When this longtime couple with 4 children and 3 grandchildren decided to get married for the noblest of reasons, to adopt a special needs baby that has been in their care, I couldn’t help but be happy for them. I tasked myself with sucking up my bitterness, reconciling the bizarre relationship I have with this couple and enjoy the day. I’m glad I approached it as such, because so many beautiful things occurred and some wonderful memories were formed.

The wedding was beautiful. Their grown son was the best man. Their oldest daughter became Certified Ordained in order to perform the service. All of the children and cousins had a role and it was very touching.

My children all had their significant others with them and they did not disappoint. My handsome boys had their beautiful girlfriends on their arm, my gorgeous daughters escorted by handsome and well dressed men. I was in awe of how my boys turned out to be such gentleman, seeking commitment over the player life. My daughters in turn are faithful, loving companions that respect themselves and demand nothing less from their men. It was a magical moment as a father watching my fine young adults laughing, dancing and canoodling with their dates.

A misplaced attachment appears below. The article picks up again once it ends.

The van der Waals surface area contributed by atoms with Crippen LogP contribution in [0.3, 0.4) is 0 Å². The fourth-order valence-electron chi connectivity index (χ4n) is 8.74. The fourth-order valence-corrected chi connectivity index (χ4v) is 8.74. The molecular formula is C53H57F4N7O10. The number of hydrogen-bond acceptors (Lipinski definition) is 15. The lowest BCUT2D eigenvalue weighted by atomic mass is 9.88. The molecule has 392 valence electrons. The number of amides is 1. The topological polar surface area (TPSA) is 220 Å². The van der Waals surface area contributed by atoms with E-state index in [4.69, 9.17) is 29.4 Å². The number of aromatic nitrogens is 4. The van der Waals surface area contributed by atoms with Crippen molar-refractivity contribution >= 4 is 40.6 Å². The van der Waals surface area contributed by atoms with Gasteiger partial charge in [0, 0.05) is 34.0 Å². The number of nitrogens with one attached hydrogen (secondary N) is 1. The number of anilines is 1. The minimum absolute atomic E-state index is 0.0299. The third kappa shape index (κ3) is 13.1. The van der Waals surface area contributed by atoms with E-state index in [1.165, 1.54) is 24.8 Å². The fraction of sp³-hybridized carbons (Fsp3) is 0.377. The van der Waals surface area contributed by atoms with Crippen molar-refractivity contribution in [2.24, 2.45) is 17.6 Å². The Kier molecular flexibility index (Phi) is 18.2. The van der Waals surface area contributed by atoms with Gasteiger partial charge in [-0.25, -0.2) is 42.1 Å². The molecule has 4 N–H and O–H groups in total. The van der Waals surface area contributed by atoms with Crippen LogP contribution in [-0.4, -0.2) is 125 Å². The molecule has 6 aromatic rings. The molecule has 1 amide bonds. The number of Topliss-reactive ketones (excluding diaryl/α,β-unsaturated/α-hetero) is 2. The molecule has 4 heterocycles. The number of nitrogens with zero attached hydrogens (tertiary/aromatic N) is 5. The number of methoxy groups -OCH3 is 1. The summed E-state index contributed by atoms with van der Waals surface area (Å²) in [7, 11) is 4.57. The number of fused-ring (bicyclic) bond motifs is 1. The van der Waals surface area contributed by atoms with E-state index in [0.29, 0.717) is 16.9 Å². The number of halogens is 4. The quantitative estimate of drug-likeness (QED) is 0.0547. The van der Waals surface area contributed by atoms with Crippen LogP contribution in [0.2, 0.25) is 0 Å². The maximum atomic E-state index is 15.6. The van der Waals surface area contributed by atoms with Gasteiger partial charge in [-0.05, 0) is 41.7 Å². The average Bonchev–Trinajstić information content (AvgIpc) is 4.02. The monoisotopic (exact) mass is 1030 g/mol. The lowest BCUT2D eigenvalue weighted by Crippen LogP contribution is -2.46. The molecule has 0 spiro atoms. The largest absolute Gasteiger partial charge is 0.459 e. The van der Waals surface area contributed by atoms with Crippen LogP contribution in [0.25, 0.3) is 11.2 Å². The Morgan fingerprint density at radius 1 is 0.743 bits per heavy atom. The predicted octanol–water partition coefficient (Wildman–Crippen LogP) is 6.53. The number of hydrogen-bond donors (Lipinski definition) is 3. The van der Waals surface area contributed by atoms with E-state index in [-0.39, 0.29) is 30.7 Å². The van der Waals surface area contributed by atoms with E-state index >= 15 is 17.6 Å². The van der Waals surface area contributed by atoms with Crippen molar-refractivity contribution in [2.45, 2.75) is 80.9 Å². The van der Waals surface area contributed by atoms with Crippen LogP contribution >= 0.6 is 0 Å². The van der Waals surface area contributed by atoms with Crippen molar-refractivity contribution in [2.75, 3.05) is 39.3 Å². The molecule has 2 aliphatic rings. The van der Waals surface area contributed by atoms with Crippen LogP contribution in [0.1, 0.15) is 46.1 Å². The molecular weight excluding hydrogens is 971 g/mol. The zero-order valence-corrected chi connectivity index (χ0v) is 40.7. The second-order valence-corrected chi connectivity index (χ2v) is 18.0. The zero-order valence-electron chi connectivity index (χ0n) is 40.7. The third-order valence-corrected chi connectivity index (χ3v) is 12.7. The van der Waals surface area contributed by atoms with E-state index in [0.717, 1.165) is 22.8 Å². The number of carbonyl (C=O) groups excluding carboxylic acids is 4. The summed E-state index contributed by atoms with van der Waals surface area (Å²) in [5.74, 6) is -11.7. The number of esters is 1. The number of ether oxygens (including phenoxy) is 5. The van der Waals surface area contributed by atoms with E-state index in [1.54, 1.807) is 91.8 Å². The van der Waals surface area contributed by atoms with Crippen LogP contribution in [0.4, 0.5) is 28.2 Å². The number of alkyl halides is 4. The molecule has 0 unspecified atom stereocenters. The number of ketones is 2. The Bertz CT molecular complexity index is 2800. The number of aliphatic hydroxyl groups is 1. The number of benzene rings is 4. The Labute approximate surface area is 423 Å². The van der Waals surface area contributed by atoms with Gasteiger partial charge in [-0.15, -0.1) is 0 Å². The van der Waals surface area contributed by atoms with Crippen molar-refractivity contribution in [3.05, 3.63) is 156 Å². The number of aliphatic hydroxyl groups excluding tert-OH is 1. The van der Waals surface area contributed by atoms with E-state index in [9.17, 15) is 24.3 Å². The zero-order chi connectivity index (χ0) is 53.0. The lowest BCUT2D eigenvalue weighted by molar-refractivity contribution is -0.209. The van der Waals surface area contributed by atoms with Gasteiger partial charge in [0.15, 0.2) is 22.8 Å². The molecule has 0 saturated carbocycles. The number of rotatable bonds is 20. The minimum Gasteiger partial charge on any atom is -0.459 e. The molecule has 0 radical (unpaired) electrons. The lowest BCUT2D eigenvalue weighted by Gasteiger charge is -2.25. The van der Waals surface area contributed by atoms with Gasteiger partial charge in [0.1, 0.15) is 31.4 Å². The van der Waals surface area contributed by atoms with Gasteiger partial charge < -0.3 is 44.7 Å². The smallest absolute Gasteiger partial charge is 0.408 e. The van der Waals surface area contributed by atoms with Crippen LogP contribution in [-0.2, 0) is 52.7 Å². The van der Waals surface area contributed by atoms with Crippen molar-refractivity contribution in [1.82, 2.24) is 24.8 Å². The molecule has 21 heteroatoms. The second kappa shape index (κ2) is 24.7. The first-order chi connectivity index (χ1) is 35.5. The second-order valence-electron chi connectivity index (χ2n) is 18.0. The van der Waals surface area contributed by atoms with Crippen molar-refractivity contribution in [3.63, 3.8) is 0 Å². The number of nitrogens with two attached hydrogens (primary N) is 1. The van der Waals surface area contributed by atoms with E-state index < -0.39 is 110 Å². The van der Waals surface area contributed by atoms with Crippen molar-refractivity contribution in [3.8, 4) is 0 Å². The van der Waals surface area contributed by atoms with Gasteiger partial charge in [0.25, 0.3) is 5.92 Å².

At the beginning of the reception my youngest daughter asked me if I would dance with her should there be a Father/daughter dance. I hate dancing, and pictures, and anything that draws attention to me, but I promised her I would. As luck would have it, I was in the men’s room when it happened. My daughter was a bit peeved with me that I missed it, she told me that she wanted to get a preview of what it would be like to dance with me on her wedding day. As she walked away to join her boyfriend I was struck by a powerful realization.

Like it or not…I might not be around for her wedding.

It was at that moment that I decided that the time to be a non-smiling in pictures, hiding in the back of the room, non-dancing introvert was over. I asked myself how many moments like this did I, or anyone, actually have?

The first slow dance, I grabbed my daughter from her boyfriend’s arms and I danced with her. She teared up but smiled through it. She was so amazed and happy. I then requested a country song that the groom and his brother (another amazing friend) loved and dragged them both onto the center of the dance floor and we belted it out together to the joy of the room and the amazement of my family. When that song ended and the applause died down, a Motown classic started up and my kids surrounded me and I, for the first time ever, danced like no one was watching.